Something smells a bit fishy around here. There must be something in the water. We’re gunna need a bigger boat… Sorry, I just need to gut myself of all the awful fish puns that I could possibly slip into this review, before I begin. Otherwise I’ll be up to my gills in… Oh, what’s the use!! Sweden’s Pike have been lurking under the surface of the European doom scene since 2009. Propelled by the sails of their powerful, misanthropic brand of heavy metal they’ve chartered a course through two excellent EPs, and now a debut long-player out on Death Valley Records. Whether their moniker is coined more from the great sea-beasts themselves, as a tribute to modern day’s mightiest riffing leviathan Matt Pike or from something completely different is up for debate, but there’s certainly an oceanic property to these five tracks of emotional, Earthly glory.
There’s certainly a mystique afoot this great, white beast. The likes of ‘Mountainous’ and dynamic opener ‘Ritual Romanum’ swim through delicate wakes of barren despair with an edgy sense of loss, yet aboard the mighty Pike, you’re never far from a choppy patch of dark, hulking riffage. Alex Risberg’s voice is pitched in an awkward direction – very much captaining the ship, but, in a manner not unlike Paradise Lost’s Nick Holmes, retaining a haunting, spacey and distant cry of desperation. It does feel like there’s an abundance of the Peaceville Three (Paradise Lost, Anathema, My Dying Bride) atop the pile of CDs in the “Influence” cargo hold, as the record dips, peaks, rolls and crashes through both baritone textures and metallic crunch in equal measure. ‘Ned Land’ is a triumphant ode to ‘20,000 Leagues under the Sea’ and was ultimately the first piece to capture my ear with the band’s imaginative and expansive heaviness. Erik Palm’s guitar braves on through torrents of harmonic chords and sky-rocketing solos, as Alex sings us the solemn tale as if he’s been marooned on an island for a good part of the 20,000 leagues himself.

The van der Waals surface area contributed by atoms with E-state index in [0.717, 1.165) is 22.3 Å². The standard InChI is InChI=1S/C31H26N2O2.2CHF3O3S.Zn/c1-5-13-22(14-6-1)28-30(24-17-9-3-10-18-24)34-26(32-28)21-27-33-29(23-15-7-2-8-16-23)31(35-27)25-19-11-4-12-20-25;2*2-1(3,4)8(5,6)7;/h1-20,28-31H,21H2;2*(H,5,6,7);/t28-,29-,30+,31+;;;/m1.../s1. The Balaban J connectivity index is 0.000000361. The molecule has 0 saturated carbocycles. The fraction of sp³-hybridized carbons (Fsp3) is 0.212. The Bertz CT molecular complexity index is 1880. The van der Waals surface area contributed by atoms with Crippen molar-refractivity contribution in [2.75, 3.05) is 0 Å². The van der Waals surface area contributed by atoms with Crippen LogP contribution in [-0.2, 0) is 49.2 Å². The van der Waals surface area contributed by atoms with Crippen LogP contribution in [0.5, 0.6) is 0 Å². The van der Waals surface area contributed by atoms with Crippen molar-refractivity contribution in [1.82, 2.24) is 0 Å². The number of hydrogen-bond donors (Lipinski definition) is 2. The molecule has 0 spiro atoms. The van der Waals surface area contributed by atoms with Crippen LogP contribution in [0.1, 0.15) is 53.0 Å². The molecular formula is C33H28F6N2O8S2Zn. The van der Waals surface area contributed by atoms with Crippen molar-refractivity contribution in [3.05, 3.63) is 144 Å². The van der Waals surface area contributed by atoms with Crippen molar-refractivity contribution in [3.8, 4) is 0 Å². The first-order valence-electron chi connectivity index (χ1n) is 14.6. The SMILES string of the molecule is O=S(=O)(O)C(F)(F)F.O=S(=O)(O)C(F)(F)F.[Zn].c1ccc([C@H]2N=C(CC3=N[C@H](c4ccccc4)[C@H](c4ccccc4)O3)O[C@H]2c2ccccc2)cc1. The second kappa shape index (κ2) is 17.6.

‘Nothing But Dust’ is a slower type of subterranean odyssey, Palm sounds as though he’s composing the soundtrack to the plight of a stricken submarine hurtling towards the ocean-bed as a despondent barrage of riffs soaks the conscious mind. There are hints of Burzum or Wolves In The Throne Room as the backing guitar layers become a hyper-speed pillage on the wrists and fingers; the vessel sinking ever deeper. Alvin Risberg’s drumming throughout is solid, but not really focussed upon. Yet, at the close of this hymn after Alex wails the reason for the great depression: “I put my trust in a failing art, And now I realise it’s nothing but dust”, a wall of cymbals and fading mid-paced double kick signals the collision of metallic hull with solid rock oblivion. With Palm’s solo screaming in pain beside creatures warped by the water pressure, it’s a startlingly innovative way to end an epic piece.
After something that desolate, it’s only right that ‘Mountainous’ picks up the pace with some swashbuckling and choppy riffs that make Karma to Burn sound like a Little Mermaid-themed kid’s disco party. There’s more swing to the sail here as the Pike galleon bounces across the surf rather than careering through it. ‘At the End of Existence’ is a fitting and lengthy (13-minute) closer. Alex Risberg’s bass takes command of the rudder as yet more contrasts of death metal speed and esoteric mid-tempo doom collide aboard a harrowing bow to the 5-tracks album.
OK, so maybe I went a little overboard with the crabby, I mean crappy, sea puns, but it really does fit with the despondency at play on ‘To Cross the Great Divide’. The album is a surprising grower, and demands more than a casual listen – each time I played it through I found new favourite elements. Despite insisting their chief influence as Black Sabbath and High On Fire, I think Pike have far far more to them than the Neanderthal pummel of their namesake’s three-piece. Fans of YOB, Isis and any variety of expansive, proggy doom should give this a whirl… pool. Recommended listening for a dark, wet, windy day, Pike’s voyage across the great divide is quite a tale to tell.
My humble thanks to Alex Risberg for his assistance in making this review happen.
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Scribed by: Pete Green